Art of Mime – True Experiences with the Masters of Mime: Paul J. Curtis
By Janet Carafa, Guest Blogger for the BodyMind Institute
Founder: Yoga of Mime
“OFF THE FLOOR!” his thunderous voice called me out.
I stopped short, glaring at him. Cigarette smoke burned my nostrils. “JANNY-–DEGREE OF TENSION!” Pulling my abdomen in as far as I could, holding my breath, I made an over-exaggerated chest tension and awkwardly slipped off the stage sitting down on the floor to watch the others. Stopped mid-motion, I was breathing fast as sweat dripped down my face, and my eyes teared. I gulped swallowing down a cough.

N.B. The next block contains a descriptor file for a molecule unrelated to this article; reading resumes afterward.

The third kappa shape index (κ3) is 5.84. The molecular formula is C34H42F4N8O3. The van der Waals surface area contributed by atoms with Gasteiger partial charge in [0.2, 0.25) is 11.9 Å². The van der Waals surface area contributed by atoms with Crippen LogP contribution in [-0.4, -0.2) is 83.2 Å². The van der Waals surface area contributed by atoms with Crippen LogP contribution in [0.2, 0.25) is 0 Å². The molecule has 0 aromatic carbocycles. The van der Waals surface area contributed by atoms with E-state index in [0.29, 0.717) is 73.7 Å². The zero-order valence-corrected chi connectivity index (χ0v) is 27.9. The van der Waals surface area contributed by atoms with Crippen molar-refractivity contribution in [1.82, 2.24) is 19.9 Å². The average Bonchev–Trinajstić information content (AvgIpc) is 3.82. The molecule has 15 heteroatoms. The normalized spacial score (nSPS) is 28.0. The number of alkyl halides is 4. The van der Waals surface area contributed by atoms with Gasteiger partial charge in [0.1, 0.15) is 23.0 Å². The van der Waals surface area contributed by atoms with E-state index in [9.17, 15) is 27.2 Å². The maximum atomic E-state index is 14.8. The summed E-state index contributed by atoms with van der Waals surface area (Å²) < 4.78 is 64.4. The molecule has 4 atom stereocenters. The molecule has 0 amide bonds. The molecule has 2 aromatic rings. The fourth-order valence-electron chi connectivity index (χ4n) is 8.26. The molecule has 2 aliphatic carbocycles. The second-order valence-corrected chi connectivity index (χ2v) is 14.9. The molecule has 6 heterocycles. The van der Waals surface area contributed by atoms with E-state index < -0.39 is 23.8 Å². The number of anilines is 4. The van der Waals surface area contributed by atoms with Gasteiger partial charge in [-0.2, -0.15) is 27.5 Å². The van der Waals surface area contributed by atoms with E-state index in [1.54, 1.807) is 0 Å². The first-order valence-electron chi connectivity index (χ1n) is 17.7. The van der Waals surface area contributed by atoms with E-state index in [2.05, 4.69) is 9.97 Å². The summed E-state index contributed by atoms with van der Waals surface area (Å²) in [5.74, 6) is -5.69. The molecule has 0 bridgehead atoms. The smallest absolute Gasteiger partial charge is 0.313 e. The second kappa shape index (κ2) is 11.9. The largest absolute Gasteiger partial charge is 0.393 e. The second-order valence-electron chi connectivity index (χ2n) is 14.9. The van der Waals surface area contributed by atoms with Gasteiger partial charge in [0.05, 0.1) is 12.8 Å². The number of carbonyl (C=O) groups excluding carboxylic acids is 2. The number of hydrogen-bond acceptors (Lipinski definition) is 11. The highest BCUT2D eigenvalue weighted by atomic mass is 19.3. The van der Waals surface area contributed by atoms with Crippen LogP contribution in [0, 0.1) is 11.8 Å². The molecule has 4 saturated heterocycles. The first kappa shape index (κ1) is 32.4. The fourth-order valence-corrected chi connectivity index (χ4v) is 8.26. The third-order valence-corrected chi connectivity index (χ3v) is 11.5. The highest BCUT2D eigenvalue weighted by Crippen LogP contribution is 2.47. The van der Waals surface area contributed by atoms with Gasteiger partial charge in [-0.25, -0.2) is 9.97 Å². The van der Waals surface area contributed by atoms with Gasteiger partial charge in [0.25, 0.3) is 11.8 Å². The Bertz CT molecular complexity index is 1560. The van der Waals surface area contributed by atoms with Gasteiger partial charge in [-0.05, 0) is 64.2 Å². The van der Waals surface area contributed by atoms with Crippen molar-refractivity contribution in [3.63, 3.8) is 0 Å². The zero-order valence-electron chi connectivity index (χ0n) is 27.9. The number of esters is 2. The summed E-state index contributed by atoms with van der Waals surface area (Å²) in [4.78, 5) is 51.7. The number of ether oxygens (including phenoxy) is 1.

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“NEVER cough during class! Swallow it!” he bellowed. I hugged my knees and imagined Juliet having a coughing fit as Romeo wooed her on the balcony . . .
“TECHNIQUE!” Paul’s next command shook me to my feet.
Absolutely uncompromising and concise, Paul J. Curtis undeniably watched my every move with eagle-eye focus. He critiqued each of us with unrelenting passion. He fine-tuned each student’s attempts at performance in class in his gruff voice--making most run out, never to return.
“Janny, get broken glass and tie it to your stomach. Get a REAL device! Hold Degree of Tension or bleed. That’s how you make that change.”